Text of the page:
The authors examine genetic, archaeological, and linguistic research discussing the origins of the Native populations that settled the Americas.
The peopling of the Americas has been the subject of extensive genetic, archaeological, and linguistic research; however, central questions remain unresolved. One contentious issue is whether the settlement occurred by means of a single migration or multiple streams of migration from Siberia. The pattern of dispersals within the Americas is also poorly understood. To address these questions at a higher resolution than was previously possible, the authors assembled data from 52 Native American and 17 Siberian groups genotyped at 364,470 single nucleotide polymorphisms. Here, the authors show that Native Americans descend from at least three streams of Asian gene flow. Most descend entirely from a single ancestral population that the authors call ‘First American’. However, speakers of Eskimo–Aleut languages from the Arctic inherit almost half their ancestry from a second stream of Asian gene flow, and the Na-Dene-speaking Chipewyan from Canada inherit roughly one-tenth of their ancestry from a third stream. The authors show that the initial peopling followed a southward expansion facilitated by the coast, with sequential population splits and little gene flow after divergence, especially in South America. A major exception is in Chibchan speakers on both sides of the Panama isthmus, who have ancestry from both North and South America. (Publisher Abstract Provided)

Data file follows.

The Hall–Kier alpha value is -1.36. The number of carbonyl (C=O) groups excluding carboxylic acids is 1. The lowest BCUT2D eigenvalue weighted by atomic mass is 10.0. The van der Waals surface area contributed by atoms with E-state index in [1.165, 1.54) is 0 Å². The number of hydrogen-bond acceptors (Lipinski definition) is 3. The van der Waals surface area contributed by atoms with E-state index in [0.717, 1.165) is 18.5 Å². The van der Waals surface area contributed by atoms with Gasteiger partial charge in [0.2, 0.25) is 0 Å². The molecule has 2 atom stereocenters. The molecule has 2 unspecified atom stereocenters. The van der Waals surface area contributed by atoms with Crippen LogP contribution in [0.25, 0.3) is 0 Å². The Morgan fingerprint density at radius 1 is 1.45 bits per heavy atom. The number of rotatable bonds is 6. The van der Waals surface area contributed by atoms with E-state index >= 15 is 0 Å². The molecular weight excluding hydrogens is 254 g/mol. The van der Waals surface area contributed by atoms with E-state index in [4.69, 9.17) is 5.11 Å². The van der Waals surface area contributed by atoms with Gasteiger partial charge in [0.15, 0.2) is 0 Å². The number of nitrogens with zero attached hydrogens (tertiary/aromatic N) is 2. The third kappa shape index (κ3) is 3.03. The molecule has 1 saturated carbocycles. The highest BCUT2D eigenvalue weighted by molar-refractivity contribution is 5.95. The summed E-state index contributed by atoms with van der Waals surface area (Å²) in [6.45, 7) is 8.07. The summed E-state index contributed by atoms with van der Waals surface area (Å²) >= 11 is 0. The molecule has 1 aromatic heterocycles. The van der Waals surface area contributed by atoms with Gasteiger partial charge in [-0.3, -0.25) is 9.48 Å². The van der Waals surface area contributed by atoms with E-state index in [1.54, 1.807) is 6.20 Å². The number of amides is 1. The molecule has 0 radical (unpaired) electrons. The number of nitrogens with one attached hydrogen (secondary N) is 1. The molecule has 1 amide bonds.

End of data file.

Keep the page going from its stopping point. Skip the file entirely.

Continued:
810 Seventh Street NW, Washington, DC 20531, United States